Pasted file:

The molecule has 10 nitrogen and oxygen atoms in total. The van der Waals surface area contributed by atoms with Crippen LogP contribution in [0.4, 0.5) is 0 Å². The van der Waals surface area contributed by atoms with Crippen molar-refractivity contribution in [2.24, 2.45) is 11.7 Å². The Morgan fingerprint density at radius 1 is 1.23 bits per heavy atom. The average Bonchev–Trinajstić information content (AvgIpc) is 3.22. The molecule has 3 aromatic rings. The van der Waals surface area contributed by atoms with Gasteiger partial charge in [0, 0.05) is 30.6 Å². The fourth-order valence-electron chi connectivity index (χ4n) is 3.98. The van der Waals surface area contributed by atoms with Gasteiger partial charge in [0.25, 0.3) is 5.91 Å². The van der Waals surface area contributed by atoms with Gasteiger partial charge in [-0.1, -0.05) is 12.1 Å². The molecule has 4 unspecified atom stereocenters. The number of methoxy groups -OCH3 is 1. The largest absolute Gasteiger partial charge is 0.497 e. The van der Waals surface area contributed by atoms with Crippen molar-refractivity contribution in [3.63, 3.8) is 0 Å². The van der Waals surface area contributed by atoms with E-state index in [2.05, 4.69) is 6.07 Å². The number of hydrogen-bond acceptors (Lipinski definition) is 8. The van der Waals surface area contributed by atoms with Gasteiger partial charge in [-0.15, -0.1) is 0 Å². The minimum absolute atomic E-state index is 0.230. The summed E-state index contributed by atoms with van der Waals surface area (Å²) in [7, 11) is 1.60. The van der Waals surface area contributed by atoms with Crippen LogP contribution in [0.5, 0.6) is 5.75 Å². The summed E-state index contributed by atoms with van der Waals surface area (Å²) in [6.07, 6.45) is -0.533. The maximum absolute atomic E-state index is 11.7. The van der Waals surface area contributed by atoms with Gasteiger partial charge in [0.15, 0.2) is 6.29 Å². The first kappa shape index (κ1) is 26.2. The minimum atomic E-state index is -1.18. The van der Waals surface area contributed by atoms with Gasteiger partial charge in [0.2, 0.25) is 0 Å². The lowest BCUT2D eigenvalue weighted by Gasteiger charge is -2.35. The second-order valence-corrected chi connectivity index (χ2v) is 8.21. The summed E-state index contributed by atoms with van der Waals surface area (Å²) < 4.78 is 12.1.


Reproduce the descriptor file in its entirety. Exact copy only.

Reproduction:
The molecule has 10 nitrogen and oxygen atoms in total. The van der Waals surface area contributed by atoms with Crippen LogP contribution in [0.4, 0.5) is 0 Å². The van der Waals surface area contributed by atoms with Crippen molar-refractivity contribution in [2.24, 2.45) is 11.7 Å². The Morgan fingerprint density at radius 1 is 1.23 bits per heavy atom. The average Bonchev–Trinajstić information content (AvgIpc) is 3.22. The molecule has 3 aromatic rings. The van der Waals surface area contributed by atoms with Gasteiger partial charge in [0, 0.05) is 30.6 Å². The fourth-order valence-electron chi connectivity index (χ4n) is 3.98. The van der Waals surface area contributed by atoms with Gasteiger partial charge in [0.25, 0.3) is 5.91 Å². The van der Waals surface area contributed by atoms with Gasteiger partial charge in [-0.1, -0.05) is 12.1 Å². The molecule has 4 unspecified atom stereocenters. The number of methoxy groups -OCH3 is 1. The largest absolute Gasteiger partial charge is 0.497 e. The van der Waals surface area contributed by atoms with Crippen molar-refractivity contribution in [3.63, 3.8) is 0 Å². The van der Waals surface area contributed by atoms with E-state index in [2.05, 4.69) is 6.07 Å². The number of hydrogen-bond acceptors (Lipinski definition) is 8. The van der Waals surface area contributed by atoms with Gasteiger partial charge in [-0.15, -0.1) is 0 Å². The minimum absolute atomic E-state index is 0.230. The summed E-state index contributed by atoms with van der Waals surface area (Å²) in [7, 11) is 1.60. The van der Waals surface area contributed by atoms with Crippen LogP contribution in [0.5, 0.6) is 5.75 Å². The summed E-state index contributed by atoms with van der Waals surface area (Å²) in [6.07, 6.45) is -0.533. The maximum absolute atomic E-state index is 11.7. The van der Waals surface area contributed by atoms with Gasteiger partial charge in [0.15, 0.2) is 6.29 Å². The first kappa shape index (κ1) is 26.2. The minimum atomic E-state index is -1.18. The van der Waals surface area contributed by atoms with Gasteiger partial charge in [0.2, 0.25) is 0 Å². The lowest BCUT2D eigenvalue weighted by Gasteiger charge is -2.35. The second-order valence-corrected chi connectivity index (χ2v) is 8.21. The summed E-state index contributed by atoms with van der Waals surface area (Å²) < 4.78 is 12.1.